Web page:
I’ve really enjoyed this little CNC machine I bought earlier this year. It’s been a good learning experience and I’ve been able to make some things that I just couldn’t make using a 3D printer. CNC machines offer greater material choices and precision, but are also harder to use than 3D printers. It’s a whole different world compared to 3D printing.
I bought my machine for about $1200 (with shipping) off of ebay from a company in China. For that price I got a small 4 axis machine (3 axis plus rotary axis), ball screws for good precision, a controller box, and a couple of bits to get started. Hard to beat the price, and I expected some inadequacies in the product. I’ve been able to identify some not so good qualities in the machine and made improvements and enhancements which I’ll preview here.
Here’s a photo of the machine, post-enhancement. I’ve swapped out the spindle motor, leveled the table, and added a camera to allow me to make more precise parts. The camera is essential for lining up the work piece again after it has been moved, like when it’s flipped over to machine the back side. I also added a wireless MPG (manual pulse generator) for controlling the machine during setup and operation. That alone is a big improvement to the process and is well worth it.
Naturally, the new spindle motor didn’t “just fit” onto the existing machine. It was off by a millimeter or so in motor diameter and also in a couple of the mounting holes. I chose to make a new mounting bracket for the motor using my 3D printer. The bracket is certainly not as strong as the machined aluminum one that came with the motor, but seems very adequate for this machine. Because of the larger size of the motor, I had to change the configuration a little for the motor mount, and I made a new cable chain on the 3D printer to route the wires for spindle motor power and USB camera connection. I added a new, dedicated bench power supply for the spindle motor which is a big improvement over the spindle motor speed control that came with the unit. Actually the spindle motor control that came with the unit as part of the controller was pretty cheesy and burned out twice. The motor wasn’t so good either, and sometimes made noise like the bearings were not very good, including a loud vibration in the motor whenever much of a lateral load was placed on it. It would squeal pretty loud.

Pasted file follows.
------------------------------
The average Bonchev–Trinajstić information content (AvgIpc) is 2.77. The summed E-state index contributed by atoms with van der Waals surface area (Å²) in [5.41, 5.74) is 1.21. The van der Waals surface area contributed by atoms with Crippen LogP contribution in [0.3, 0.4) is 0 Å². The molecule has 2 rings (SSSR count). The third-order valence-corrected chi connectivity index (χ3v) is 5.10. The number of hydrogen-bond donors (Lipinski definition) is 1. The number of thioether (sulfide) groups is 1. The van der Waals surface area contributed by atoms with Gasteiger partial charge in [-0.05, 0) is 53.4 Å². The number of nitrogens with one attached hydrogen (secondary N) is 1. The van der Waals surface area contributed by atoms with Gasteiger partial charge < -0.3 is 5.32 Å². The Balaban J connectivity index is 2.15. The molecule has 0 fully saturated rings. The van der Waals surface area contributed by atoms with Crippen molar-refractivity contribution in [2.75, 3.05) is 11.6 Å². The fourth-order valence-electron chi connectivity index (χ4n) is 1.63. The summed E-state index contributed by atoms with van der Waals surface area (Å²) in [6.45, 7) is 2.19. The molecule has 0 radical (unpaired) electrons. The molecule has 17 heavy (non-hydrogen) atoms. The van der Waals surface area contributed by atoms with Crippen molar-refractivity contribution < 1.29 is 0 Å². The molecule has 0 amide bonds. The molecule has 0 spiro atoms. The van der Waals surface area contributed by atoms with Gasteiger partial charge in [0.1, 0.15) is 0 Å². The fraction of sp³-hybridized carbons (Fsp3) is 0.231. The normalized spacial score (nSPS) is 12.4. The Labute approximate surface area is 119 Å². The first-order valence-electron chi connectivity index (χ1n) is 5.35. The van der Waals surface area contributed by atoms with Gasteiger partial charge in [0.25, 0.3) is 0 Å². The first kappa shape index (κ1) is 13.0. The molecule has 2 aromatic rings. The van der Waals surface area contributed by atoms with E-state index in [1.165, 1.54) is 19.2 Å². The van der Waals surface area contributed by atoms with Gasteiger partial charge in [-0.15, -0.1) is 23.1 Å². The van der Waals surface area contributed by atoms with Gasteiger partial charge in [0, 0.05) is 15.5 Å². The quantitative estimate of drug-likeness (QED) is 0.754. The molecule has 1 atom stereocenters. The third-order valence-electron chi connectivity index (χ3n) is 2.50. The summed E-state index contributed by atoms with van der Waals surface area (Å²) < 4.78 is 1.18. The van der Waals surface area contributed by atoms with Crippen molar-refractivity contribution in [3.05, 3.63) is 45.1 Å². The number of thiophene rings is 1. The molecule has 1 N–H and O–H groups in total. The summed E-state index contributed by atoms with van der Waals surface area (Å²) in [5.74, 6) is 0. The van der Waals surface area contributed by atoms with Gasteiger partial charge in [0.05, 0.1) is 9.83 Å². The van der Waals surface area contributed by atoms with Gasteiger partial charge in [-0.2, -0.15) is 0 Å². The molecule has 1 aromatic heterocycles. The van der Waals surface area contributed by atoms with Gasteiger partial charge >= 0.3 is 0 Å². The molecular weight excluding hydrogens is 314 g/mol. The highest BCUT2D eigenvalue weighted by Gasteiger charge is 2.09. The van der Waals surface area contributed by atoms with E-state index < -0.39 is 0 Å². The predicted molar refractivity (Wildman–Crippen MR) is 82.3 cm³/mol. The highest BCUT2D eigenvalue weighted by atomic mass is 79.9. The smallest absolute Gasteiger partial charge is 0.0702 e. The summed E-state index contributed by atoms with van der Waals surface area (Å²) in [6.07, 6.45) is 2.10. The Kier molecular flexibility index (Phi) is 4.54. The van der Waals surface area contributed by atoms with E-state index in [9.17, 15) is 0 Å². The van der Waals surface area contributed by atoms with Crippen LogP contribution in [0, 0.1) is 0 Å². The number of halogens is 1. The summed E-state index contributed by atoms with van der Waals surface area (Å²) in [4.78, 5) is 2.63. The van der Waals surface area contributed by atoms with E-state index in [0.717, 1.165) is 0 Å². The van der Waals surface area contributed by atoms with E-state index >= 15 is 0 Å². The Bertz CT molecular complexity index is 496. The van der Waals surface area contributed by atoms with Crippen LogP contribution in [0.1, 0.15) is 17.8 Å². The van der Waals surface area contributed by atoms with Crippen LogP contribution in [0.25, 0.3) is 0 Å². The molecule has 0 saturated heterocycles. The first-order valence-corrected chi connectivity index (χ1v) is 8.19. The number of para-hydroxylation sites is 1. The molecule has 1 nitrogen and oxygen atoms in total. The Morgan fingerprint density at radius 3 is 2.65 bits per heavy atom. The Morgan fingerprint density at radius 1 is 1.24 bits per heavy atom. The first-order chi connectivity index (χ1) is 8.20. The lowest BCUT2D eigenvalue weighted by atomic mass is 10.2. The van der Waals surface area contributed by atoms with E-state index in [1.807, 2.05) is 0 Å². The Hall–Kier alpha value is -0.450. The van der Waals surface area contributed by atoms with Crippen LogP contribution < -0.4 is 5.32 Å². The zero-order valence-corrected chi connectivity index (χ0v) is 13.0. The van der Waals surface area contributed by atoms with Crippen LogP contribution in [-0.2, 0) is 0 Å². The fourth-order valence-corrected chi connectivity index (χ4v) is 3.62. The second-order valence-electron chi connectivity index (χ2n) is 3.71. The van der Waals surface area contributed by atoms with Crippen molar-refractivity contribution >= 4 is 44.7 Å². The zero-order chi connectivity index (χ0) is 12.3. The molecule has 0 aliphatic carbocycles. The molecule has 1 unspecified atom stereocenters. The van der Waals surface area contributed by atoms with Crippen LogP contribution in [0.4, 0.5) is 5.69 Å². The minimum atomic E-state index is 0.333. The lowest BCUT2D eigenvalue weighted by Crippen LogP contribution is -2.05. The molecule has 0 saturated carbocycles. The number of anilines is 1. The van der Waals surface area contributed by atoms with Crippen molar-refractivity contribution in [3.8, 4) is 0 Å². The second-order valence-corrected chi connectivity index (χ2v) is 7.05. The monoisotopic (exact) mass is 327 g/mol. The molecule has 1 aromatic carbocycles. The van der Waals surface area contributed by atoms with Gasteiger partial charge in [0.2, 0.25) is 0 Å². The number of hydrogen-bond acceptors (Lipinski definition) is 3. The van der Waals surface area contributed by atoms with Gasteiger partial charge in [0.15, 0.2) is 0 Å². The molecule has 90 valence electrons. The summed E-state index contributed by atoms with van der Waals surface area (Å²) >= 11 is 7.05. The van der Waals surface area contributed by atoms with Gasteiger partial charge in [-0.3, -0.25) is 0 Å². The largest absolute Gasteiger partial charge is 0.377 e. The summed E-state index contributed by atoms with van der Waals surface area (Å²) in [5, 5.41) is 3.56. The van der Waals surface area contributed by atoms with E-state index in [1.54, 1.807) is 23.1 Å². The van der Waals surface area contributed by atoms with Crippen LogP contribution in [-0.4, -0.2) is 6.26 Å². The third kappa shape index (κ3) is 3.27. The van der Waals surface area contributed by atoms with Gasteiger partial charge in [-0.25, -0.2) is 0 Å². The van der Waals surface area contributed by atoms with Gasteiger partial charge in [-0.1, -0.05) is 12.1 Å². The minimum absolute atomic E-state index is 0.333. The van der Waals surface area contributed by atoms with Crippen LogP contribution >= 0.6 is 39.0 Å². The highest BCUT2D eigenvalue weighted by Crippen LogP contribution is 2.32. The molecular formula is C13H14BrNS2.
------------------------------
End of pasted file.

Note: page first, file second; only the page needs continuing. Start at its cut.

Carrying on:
It’s so much nicer to use this machine now. I’ve still got some learning to do and experience to gain. I’d hardly consider myself a machinist but at least I can make some things I didn’t have the means to make before by myself.
Here’s a picture of the machine in its original state.
Original CNC machine configuration.
In upcoming articles I’ll provide a little more detail on these enhancements. Stay tuned!
Today I’ll show the first test of the CNC vacuum plate, but first we’ve got a little bit of work left to do to make the top part. You may recall that I likened it to an air hockey table, but instead of forcing air out of the holes, we’ll draw air down through the holes with a vacuum pump.
Here’s my top plate being drilled with an array of holes. Again, remember that if you use extruded acrylic, you’re likely to have a lot of problems while machining or drilling it because the plastic melts and gets stuck on the bit and also leaves rough edges. Cast acrylic chips away nicely.